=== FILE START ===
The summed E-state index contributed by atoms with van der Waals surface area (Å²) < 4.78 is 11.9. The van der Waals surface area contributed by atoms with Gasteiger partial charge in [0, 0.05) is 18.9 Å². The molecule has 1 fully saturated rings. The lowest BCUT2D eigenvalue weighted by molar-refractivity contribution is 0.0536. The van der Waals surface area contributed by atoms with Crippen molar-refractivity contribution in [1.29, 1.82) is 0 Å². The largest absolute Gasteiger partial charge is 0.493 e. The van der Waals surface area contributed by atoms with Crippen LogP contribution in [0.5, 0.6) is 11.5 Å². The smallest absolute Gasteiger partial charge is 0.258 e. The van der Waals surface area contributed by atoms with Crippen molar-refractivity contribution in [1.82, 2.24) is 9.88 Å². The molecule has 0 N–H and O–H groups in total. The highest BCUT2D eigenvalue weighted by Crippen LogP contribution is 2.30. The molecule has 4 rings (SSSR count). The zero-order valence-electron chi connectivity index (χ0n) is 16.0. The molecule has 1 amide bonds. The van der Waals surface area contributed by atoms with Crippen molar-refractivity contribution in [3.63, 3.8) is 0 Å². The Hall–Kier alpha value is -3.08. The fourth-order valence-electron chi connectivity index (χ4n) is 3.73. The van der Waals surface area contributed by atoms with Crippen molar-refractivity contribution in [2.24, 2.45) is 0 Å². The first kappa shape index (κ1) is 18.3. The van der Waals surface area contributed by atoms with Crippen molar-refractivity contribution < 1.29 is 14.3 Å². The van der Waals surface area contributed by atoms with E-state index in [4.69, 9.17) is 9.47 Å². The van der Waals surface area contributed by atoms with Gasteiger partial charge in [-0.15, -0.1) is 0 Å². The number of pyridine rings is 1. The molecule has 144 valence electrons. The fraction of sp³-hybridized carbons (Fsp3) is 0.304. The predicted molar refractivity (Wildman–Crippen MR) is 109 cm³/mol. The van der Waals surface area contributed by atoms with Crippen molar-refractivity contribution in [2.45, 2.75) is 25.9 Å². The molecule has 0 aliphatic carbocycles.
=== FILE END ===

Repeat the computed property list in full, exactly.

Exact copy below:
The summed E-state index contributed by atoms with van der Waals surface area (Å²) < 4.78 is 11.9. The van der Waals surface area contributed by atoms with Gasteiger partial charge in [0, 0.05) is 18.9 Å². The molecule has 1 fully saturated rings. The lowest BCUT2D eigenvalue weighted by molar-refractivity contribution is 0.0536. The van der Waals surface area contributed by atoms with Crippen molar-refractivity contribution in [1.29, 1.82) is 0 Å². The largest absolute Gasteiger partial charge is 0.493 e. The van der Waals surface area contributed by atoms with Crippen LogP contribution in [0.5, 0.6) is 11.5 Å². The smallest absolute Gasteiger partial charge is 0.258 e. The van der Waals surface area contributed by atoms with Crippen molar-refractivity contribution in [1.82, 2.24) is 9.88 Å². The molecule has 0 N–H and O–H groups in total. The highest BCUT2D eigenvalue weighted by Crippen LogP contribution is 2.30. The molecule has 4 rings (SSSR count). The zero-order valence-electron chi connectivity index (χ0n) is 16.0. The molecule has 1 amide bonds. The van der Waals surface area contributed by atoms with Crippen molar-refractivity contribution in [3.63, 3.8) is 0 Å². The Hall–Kier alpha value is -3.08. The fourth-order valence-electron chi connectivity index (χ4n) is 3.73. The van der Waals surface area contributed by atoms with Crippen molar-refractivity contribution in [2.24, 2.45) is 0 Å². The first kappa shape index (κ1) is 18.3. The van der Waals surface area contributed by atoms with Crippen molar-refractivity contribution < 1.29 is 14.3 Å². The van der Waals surface area contributed by atoms with E-state index in [4.69, 9.17) is 9.47 Å². The van der Waals surface area contributed by atoms with Gasteiger partial charge in [-0.15, -0.1) is 0 Å². The number of pyridine rings is 1. The molecule has 144 valence electrons. The fraction of sp³-hybridized carbons (Fsp3) is 0.304. The predicted molar refractivity (Wildman–Crippen MR) is 109 cm³/mol. The van der Waals surface area contributed by atoms with Crippen molar-refractivity contribution in [2.45, 2.75) is 25.9 Å². The molecule has 0 aliphatic carbocycles.